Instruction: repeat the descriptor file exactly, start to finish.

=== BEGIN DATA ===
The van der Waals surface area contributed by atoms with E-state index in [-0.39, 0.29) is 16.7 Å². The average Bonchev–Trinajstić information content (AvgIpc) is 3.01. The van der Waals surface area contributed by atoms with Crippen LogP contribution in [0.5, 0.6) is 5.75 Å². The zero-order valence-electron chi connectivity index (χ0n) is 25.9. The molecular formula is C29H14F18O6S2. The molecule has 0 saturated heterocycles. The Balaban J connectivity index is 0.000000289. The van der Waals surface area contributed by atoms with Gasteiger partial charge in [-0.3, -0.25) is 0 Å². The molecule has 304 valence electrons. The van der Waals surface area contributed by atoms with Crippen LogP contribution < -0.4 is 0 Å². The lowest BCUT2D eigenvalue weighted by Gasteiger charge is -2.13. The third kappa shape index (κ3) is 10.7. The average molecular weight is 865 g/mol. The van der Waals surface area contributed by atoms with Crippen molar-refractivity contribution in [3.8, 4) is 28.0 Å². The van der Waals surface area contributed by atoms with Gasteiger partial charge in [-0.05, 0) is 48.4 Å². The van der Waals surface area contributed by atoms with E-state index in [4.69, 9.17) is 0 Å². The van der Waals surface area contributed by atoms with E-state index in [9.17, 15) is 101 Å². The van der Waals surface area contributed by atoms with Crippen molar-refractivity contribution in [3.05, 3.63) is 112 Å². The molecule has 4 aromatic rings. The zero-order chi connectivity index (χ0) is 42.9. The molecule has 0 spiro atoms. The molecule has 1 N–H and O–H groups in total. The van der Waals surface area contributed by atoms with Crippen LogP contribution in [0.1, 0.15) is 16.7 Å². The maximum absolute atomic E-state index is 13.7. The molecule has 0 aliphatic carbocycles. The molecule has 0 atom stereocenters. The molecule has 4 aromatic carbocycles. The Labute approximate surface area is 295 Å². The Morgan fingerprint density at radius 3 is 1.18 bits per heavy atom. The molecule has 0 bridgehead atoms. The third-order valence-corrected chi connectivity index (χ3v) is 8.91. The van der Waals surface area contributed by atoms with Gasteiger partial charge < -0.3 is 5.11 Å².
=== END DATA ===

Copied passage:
The van der Waals surface area contributed by atoms with E-state index in [-0.39, 0.29) is 16.7 Å². The average Bonchev–Trinajstić information content (AvgIpc) is 3.01. The van der Waals surface area contributed by atoms with Crippen LogP contribution in [0.5, 0.6) is 5.75 Å². The zero-order valence-electron chi connectivity index (χ0n) is 25.9. The molecular formula is C29H14F18O6S2. The molecule has 0 saturated heterocycles. The Balaban J connectivity index is 0.000000289. The van der Waals surface area contributed by atoms with Gasteiger partial charge in [-0.3, -0.25) is 0 Å². The molecule has 304 valence electrons. The van der Waals surface area contributed by atoms with Crippen LogP contribution < -0.4 is 0 Å². The lowest BCUT2D eigenvalue weighted by Gasteiger charge is -2.13. The third kappa shape index (κ3) is 10.7. The average molecular weight is 865 g/mol. The van der Waals surface area contributed by atoms with Crippen molar-refractivity contribution in [3.8, 4) is 28.0 Å². The van der Waals surface area contributed by atoms with Gasteiger partial charge in [-0.05, 0) is 48.4 Å². The van der Waals surface area contributed by atoms with E-state index in [4.69, 9.17) is 0 Å². The van der Waals surface area contributed by atoms with E-state index in [9.17, 15) is 101 Å². The van der Waals surface area contributed by atoms with Crippen molar-refractivity contribution in [3.05, 3.63) is 112 Å². The molecule has 4 aromatic rings. The zero-order chi connectivity index (χ0) is 42.9. The molecule has 0 spiro atoms. The molecule has 1 N–H and O–H groups in total. The van der Waals surface area contributed by atoms with Crippen LogP contribution in [0.1, 0.15) is 16.7 Å². The maximum absolute atomic E-state index is 13.7. The molecule has 0 aliphatic carbocycles. The molecule has 0 atom stereocenters. The molecule has 4 aromatic carbocycles. The Labute approximate surface area is 295 Å². The Morgan fingerprint density at radius 3 is 1.18 bits per heavy atom. The molecule has 0 bridgehead atoms. The third-order valence-corrected chi connectivity index (χ3v) is 8.91. The van der Waals surface area contributed by atoms with Gasteiger partial charge < -0.3 is 5.11 Å².